Key Benefits of Our Microscopy Products

We specialize in supplying a wide variety of high-purity materials for various scientific and technological applications. Some of the benefits of these products include:

Electron Microscopy (SEM, TEM): Materials like high-purity metals, ceramics, and advanced composites for sample preparation, supporting structures, and calibration standards

Confocal Microscopy: Specialized substrates and coatings optimized for specific fluorophores and improved image quality in fluorescence microscopy

Atomic Force Microscopy (AFM): Materials with well-defined surface structures and properties for calibration and characterization of AFM tips

Our products also provide improved image resolution: High-purity materials often exhibit minimal defects and impurities, leading to clearer and more accurate microscopy images

Microscopy high purity materials | Goodfellow Microscopy high purity materials | Goodfellow

75+

Years of facilitating scientific innovation
 

170K

Huge range of advanced materials

111

Countries served globally

ISO9001

Quality assured products

Microscopy materials supporting research & industry | Goodfellow Microscopy materials supporting research & industry | Goodfellow

Supporting Research and Industry 

In industries as varied as aerospace, automotive manufacturing, semiconductor manufacturing, food and beverages, and healthcare, microscopes have enabled unequalled leaps in the understanding of the properties of materials.

They enable advances in cancer research, stem cell research, cell biology, neuroscience, optogenetics, nanoelectronics, and more.

Additionally, the integration of advanced technologies such as deep learning, the internet of things, high-definition display modalities, and Extended Ultraviolet Lithography (EUVL) will continue to fuel demand.

We see our customers use our materials in various microscopy techniques, including optical, scanning electron, and transmission electron microscopy. They have been instrumental in investigating the morphology, texture, structure, and chemical composition of materials, enabling characterization and quality control.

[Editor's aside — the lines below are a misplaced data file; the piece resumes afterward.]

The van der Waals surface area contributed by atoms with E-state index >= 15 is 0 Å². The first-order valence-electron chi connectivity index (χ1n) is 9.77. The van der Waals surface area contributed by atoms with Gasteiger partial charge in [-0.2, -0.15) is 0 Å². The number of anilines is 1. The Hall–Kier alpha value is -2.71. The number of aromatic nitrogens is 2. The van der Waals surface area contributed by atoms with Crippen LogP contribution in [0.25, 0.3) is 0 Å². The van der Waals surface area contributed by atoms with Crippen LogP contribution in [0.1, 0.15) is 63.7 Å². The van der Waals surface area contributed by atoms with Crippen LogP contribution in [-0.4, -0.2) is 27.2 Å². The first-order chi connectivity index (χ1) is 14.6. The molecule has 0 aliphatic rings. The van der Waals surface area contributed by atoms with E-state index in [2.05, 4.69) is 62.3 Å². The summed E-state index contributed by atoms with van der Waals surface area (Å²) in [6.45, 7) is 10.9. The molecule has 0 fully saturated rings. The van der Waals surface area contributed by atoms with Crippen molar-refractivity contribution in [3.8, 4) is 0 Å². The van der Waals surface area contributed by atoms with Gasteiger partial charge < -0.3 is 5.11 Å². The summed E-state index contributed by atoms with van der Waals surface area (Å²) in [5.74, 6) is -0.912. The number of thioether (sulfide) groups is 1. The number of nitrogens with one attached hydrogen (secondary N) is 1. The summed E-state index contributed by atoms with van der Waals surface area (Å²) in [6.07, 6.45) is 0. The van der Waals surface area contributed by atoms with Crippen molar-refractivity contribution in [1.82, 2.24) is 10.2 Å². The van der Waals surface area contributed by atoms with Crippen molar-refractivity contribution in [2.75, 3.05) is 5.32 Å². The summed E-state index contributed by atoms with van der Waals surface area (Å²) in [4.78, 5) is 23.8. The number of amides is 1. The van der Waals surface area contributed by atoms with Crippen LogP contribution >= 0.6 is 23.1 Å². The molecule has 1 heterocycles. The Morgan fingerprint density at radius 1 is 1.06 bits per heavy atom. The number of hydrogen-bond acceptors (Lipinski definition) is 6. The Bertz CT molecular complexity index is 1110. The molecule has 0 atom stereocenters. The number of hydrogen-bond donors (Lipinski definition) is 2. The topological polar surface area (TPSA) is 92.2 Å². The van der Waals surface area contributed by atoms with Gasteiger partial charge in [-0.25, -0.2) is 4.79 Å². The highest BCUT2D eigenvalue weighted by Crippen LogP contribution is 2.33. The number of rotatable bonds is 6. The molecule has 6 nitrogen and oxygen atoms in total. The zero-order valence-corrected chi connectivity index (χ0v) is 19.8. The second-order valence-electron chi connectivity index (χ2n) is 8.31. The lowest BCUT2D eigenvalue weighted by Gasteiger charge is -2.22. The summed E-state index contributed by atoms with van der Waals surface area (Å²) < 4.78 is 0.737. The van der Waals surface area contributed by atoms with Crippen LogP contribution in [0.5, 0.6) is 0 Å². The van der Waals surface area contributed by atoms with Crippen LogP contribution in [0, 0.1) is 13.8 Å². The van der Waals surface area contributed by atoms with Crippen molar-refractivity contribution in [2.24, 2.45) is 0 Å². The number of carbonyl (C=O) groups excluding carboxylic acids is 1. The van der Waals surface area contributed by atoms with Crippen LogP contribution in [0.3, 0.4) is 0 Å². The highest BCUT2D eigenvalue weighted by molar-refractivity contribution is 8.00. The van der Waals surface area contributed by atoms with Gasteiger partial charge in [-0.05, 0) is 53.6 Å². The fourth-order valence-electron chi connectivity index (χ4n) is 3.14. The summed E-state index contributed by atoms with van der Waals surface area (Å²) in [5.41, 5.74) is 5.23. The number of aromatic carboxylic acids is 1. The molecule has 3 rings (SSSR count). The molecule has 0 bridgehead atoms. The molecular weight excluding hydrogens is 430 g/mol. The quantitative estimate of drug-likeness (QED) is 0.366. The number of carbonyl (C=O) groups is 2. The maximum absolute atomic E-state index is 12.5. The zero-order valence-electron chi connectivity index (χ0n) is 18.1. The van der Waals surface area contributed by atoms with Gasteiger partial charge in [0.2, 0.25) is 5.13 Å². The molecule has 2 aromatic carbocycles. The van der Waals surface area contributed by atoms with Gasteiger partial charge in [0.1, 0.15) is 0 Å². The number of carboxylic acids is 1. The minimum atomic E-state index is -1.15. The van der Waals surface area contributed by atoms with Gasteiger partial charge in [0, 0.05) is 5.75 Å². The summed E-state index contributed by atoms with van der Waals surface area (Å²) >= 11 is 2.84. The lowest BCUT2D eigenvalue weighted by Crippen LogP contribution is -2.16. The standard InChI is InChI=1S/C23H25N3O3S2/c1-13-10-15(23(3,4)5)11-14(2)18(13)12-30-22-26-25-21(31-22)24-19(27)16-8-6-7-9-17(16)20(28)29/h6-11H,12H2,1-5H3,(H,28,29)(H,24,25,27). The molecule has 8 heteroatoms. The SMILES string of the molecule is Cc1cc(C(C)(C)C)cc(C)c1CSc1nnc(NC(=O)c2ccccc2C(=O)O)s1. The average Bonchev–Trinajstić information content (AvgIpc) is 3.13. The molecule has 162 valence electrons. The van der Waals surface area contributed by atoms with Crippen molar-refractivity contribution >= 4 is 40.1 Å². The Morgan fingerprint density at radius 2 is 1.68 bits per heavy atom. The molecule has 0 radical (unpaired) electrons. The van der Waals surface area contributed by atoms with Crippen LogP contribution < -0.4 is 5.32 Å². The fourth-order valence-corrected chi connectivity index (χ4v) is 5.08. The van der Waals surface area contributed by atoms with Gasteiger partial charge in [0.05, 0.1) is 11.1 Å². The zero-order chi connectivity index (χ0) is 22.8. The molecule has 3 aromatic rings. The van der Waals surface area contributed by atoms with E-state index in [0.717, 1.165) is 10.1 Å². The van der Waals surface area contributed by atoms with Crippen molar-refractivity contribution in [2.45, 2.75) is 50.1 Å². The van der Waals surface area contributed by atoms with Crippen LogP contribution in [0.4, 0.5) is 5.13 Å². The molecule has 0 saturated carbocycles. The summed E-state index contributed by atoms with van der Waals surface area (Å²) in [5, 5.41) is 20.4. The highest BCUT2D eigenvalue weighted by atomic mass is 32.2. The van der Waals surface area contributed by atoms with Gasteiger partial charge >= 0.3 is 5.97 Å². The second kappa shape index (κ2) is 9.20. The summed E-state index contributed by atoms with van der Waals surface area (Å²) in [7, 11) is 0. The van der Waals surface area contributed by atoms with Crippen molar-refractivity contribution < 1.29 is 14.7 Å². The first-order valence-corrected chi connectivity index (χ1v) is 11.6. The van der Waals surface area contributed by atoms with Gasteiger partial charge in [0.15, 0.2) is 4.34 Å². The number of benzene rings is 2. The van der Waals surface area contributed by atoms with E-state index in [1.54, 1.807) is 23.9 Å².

Steering You Through Nanotechnology

Nanotechnology is a multidisciplinary field spanning sciences such as physics, biology, chemistry, materials science, and engineering that seeks to characterize structures and processes at molecular and atomic scales.

Since optical microscopes do not provide adequate resolutions at these scales, more powerful tools, such as electron and focused ion beam microscopes, are employed.

In regenerative medicine, for example, stem cells and other tissues are studied for the purposes of tissue engineering. High-resolution microscopes also enable advances in optogenetics, where the effects of light on individual neurons are studied.

Microscopy materials & nanotechnology | Goodfellow Microscopy materials & nanotechnology | Goodfellow
Microscopy materials & semiconductors | Goodfellow Microscopy materials & semiconductors | Goodfellow

Helping You Tackle the Growth of Semiconductors

The exponential growth of the internet of things (IoT) has triggered a demand for integrated circuits, sensors, microcontrollers, memory chips, and other devices.

High-resolution microscopy enables atomic-level evaluation of gate structures, optoelectronic devices, packaged devices, nanotransistors, quantum dots, and more.

It is equally pivotal in pinpointing sources of failure to improve the manufacturing of these devices. 

Empowering You with Our Materials Science Expertise